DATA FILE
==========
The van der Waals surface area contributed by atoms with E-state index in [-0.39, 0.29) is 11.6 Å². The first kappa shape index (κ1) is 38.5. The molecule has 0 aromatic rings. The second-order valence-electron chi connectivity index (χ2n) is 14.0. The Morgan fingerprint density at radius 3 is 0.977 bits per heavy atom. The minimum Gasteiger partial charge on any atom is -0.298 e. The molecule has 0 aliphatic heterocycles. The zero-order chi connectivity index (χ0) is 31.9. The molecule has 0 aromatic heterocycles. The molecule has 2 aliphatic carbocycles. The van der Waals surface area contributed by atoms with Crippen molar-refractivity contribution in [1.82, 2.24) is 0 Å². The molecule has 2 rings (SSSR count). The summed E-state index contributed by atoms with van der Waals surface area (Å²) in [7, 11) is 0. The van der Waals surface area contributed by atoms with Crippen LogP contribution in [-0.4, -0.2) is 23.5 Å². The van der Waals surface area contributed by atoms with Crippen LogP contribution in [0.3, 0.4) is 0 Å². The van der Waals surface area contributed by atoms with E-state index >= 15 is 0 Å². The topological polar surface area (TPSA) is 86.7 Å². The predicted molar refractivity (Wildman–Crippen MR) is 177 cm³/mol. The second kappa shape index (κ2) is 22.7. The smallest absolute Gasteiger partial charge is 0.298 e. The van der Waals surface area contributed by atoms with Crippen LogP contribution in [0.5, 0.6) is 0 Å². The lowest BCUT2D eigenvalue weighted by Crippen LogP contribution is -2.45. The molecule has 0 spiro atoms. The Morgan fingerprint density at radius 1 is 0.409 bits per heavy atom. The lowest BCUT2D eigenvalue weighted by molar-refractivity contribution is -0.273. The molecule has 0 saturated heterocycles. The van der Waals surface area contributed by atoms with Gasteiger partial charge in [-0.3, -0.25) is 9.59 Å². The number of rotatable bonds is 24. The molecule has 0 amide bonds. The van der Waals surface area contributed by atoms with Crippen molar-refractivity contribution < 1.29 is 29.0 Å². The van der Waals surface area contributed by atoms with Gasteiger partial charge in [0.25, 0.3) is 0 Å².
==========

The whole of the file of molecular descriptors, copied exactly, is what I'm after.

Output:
The van der Waals surface area contributed by atoms with E-state index in [-0.39, 0.29) is 11.6 Å². The first kappa shape index (κ1) is 38.5. The molecule has 0 aromatic rings. The second-order valence-electron chi connectivity index (χ2n) is 14.0. The Morgan fingerprint density at radius 3 is 0.977 bits per heavy atom. The minimum Gasteiger partial charge on any atom is -0.298 e. The molecule has 0 aliphatic heterocycles. The zero-order chi connectivity index (χ0) is 31.9. The molecule has 0 aromatic heterocycles. The molecule has 2 aliphatic carbocycles. The van der Waals surface area contributed by atoms with Crippen molar-refractivity contribution in [1.82, 2.24) is 0 Å². The molecule has 2 rings (SSSR count). The summed E-state index contributed by atoms with van der Waals surface area (Å²) in [7, 11) is 0. The van der Waals surface area contributed by atoms with Crippen LogP contribution in [-0.4, -0.2) is 23.5 Å². The van der Waals surface area contributed by atoms with Crippen LogP contribution in [0.3, 0.4) is 0 Å². The van der Waals surface area contributed by atoms with E-state index >= 15 is 0 Å². The topological polar surface area (TPSA) is 86.7 Å². The predicted molar refractivity (Wildman–Crippen MR) is 177 cm³/mol. The second kappa shape index (κ2) is 22.7. The smallest absolute Gasteiger partial charge is 0.298 e. The van der Waals surface area contributed by atoms with Crippen LogP contribution in [0.5, 0.6) is 0 Å². The lowest BCUT2D eigenvalue weighted by Crippen LogP contribution is -2.45. The molecule has 0 spiro atoms. The Morgan fingerprint density at radius 1 is 0.409 bits per heavy atom. The lowest BCUT2D eigenvalue weighted by molar-refractivity contribution is -0.273. The molecule has 0 saturated heterocycles. The van der Waals surface area contributed by atoms with Gasteiger partial charge in [-0.3, -0.25) is 9.59 Å². The number of rotatable bonds is 24. The molecule has 0 amide bonds. The van der Waals surface area contributed by atoms with Crippen molar-refractivity contribution < 1.29 is 29.0 Å². The van der Waals surface area contributed by atoms with Gasteiger partial charge in [0.25, 0.3) is 0 Å².